Project at a Glance
Title: Investigation of the effects of atmospheric acidity upon economically significant materials
Principal Investigator / Author(s): Mansfeld, F.
Contractor: University of Southern California
Contract Number: A932-113
Research Program Area: Economic Analysis
Topic Areas: Impacts
A number of materials of economic significance have been exposed at three sites in Southern California (Burbank, Long Beach and Upland) and at a background site in Central California (Salinas) during the time between March 1986 and August 1990. These materials were galvanized steel, nickel, aluminum, two types of flat latex exterior house paint, nylon fabric, polyethylene and concrete. Due to experimental problems with the concrete blocks and difficulties in determining corrosion damage for polyethylene, no experimental corrosion data are available for these two materials. Corrosion damage was determined by weight loss for galvanized steel, nickel, aluminum and the two paints. For the nylon fabric the loss of breaking strength was used as a measure of corrosion damage. Atmospheric data were provided by the California Air Resources Board's air monitoring network at the test sites. Relative humidity data were obtained from local airports.
Corrosion rates were very low at all four locations. For galvanized steel the average corrosion rate was less than 1 mm/year. Such low values are usually observed only for clean, rural areas. Another interesting result is the time dependence of corrosion rates. For galvanized steel, nickel, and aluminum, corrosion rates were higher in the summer than in the winter, which is opposite to the time dependence observed at most other locations worldwide. It is very likely that the time dependence observed in Southern California is due to photochemical produced acids, particularly nitric acid (HNO3), for which concentrations peak during the summer months. However, this conjecture could not be proven because reliable, long-term HNO3 monitoring data were not available for the four test sites during the study.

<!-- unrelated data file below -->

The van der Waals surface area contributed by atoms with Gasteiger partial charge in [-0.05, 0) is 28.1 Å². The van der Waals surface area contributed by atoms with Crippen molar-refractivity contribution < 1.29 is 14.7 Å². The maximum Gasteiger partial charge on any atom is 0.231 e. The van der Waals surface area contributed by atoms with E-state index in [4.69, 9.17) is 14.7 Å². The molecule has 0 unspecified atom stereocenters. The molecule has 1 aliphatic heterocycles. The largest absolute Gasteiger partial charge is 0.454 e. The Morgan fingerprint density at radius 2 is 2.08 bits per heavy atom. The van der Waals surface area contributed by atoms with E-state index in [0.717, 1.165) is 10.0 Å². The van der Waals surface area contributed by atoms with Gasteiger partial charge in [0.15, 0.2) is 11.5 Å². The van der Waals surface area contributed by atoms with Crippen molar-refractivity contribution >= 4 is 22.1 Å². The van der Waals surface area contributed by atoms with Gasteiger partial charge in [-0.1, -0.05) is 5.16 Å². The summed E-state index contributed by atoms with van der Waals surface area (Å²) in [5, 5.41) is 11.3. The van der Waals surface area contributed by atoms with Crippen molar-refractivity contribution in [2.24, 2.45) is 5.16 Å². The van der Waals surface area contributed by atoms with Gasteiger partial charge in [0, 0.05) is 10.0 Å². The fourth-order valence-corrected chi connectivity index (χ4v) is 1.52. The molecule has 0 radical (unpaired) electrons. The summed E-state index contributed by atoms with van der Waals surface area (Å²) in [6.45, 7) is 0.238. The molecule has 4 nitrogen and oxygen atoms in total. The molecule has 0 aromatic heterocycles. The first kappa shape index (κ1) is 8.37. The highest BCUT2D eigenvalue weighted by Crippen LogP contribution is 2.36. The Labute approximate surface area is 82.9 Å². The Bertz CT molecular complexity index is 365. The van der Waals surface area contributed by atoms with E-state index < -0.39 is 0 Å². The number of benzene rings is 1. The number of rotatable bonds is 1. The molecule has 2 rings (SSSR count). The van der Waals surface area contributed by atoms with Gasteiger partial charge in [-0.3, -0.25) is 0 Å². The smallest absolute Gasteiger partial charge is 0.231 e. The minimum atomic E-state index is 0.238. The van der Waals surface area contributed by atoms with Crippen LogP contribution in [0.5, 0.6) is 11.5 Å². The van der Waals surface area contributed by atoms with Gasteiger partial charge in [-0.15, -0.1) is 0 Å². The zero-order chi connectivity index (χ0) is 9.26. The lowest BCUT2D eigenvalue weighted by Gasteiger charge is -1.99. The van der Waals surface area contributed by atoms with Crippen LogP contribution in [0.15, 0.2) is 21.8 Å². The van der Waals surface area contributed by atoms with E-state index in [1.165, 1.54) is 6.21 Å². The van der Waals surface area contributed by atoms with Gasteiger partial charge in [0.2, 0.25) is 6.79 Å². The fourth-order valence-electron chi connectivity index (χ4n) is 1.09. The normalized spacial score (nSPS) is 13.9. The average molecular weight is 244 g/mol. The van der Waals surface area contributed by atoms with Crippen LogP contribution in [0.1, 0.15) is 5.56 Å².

A multivariate regression analysis of the experimental corrosion and aerometric data showed that the observed corrosion damage could be explained satisfactorily for galvanized steel, nickel, and aluminum using variables related to °3 concentrations and relative humidity. 03 itself is not corrosive, but it is a good indicator of photochemical produced HN03 and perhaps other components of smog that are direct causes of corrosion. Based on the regression equations estimates can be made concerning the reduction of corrosion damage due to the reduction of acidic deposition in California. However, because the relationship of °3 to the underlying, direct agents of corrosion is site specific, the results are valid only for the monitoring sites included in this study and cannot be applied to estimate the cost of materials damage in the South Coast Air Basin or statewide.
For questions regarding this research project, including available data and progress status, contact: Heather Choi at (916) 322-3893
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